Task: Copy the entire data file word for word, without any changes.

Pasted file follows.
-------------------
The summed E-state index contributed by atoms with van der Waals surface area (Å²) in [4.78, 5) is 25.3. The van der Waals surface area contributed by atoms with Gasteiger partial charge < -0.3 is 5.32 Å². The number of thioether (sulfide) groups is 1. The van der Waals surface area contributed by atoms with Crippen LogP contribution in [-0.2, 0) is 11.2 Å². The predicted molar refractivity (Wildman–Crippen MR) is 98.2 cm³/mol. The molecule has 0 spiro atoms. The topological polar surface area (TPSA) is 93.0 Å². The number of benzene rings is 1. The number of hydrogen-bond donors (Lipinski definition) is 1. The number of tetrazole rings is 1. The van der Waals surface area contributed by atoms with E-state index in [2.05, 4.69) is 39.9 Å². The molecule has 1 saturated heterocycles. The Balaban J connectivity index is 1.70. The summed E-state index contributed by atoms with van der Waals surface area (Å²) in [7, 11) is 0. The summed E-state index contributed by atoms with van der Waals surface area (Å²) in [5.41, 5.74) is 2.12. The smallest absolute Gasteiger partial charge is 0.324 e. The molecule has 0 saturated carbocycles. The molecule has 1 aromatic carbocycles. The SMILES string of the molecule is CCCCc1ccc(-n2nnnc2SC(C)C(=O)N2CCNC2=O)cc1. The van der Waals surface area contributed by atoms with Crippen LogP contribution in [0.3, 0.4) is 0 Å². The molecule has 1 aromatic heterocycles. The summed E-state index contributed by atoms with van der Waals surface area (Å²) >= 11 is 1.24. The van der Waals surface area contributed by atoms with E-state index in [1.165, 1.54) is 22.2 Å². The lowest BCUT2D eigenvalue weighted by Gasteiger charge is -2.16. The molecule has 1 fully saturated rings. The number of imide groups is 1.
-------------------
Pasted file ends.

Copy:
The summed E-state index contributed by atoms with van der Waals surface area (Å²) in [4.78, 5) is 25.3. The van der Waals surface area contributed by atoms with Gasteiger partial charge < -0.3 is 5.32 Å². The number of thioether (sulfide) groups is 1. The van der Waals surface area contributed by atoms with Crippen LogP contribution in [-0.2, 0) is 11.2 Å². The predicted molar refractivity (Wildman–Crippen MR) is 98.2 cm³/mol. The molecule has 0 spiro atoms. The topological polar surface area (TPSA) is 93.0 Å². The number of benzene rings is 1. The number of hydrogen-bond donors (Lipinski definition) is 1. The number of tetrazole rings is 1. The van der Waals surface area contributed by atoms with E-state index in [2.05, 4.69) is 39.9 Å². The molecule has 1 saturated heterocycles. The Balaban J connectivity index is 1.70. The summed E-state index contributed by atoms with van der Waals surface area (Å²) in [7, 11) is 0. The summed E-state index contributed by atoms with van der Waals surface area (Å²) in [5.41, 5.74) is 2.12. The smallest absolute Gasteiger partial charge is 0.324 e. The molecule has 0 saturated carbocycles. The molecule has 1 aromatic carbocycles. The SMILES string of the molecule is CCCCc1ccc(-n2nnnc2SC(C)C(=O)N2CCNC2=O)cc1. The van der Waals surface area contributed by atoms with Crippen LogP contribution in [0.3, 0.4) is 0 Å². The molecule has 1 aromatic heterocycles. The summed E-state index contributed by atoms with van der Waals surface area (Å²) >= 11 is 1.24. The van der Waals surface area contributed by atoms with E-state index in [1.165, 1.54) is 22.2 Å². The lowest BCUT2D eigenvalue weighted by Gasteiger charge is -2.16. The molecule has 1 fully saturated rings. The number of imide groups is 1.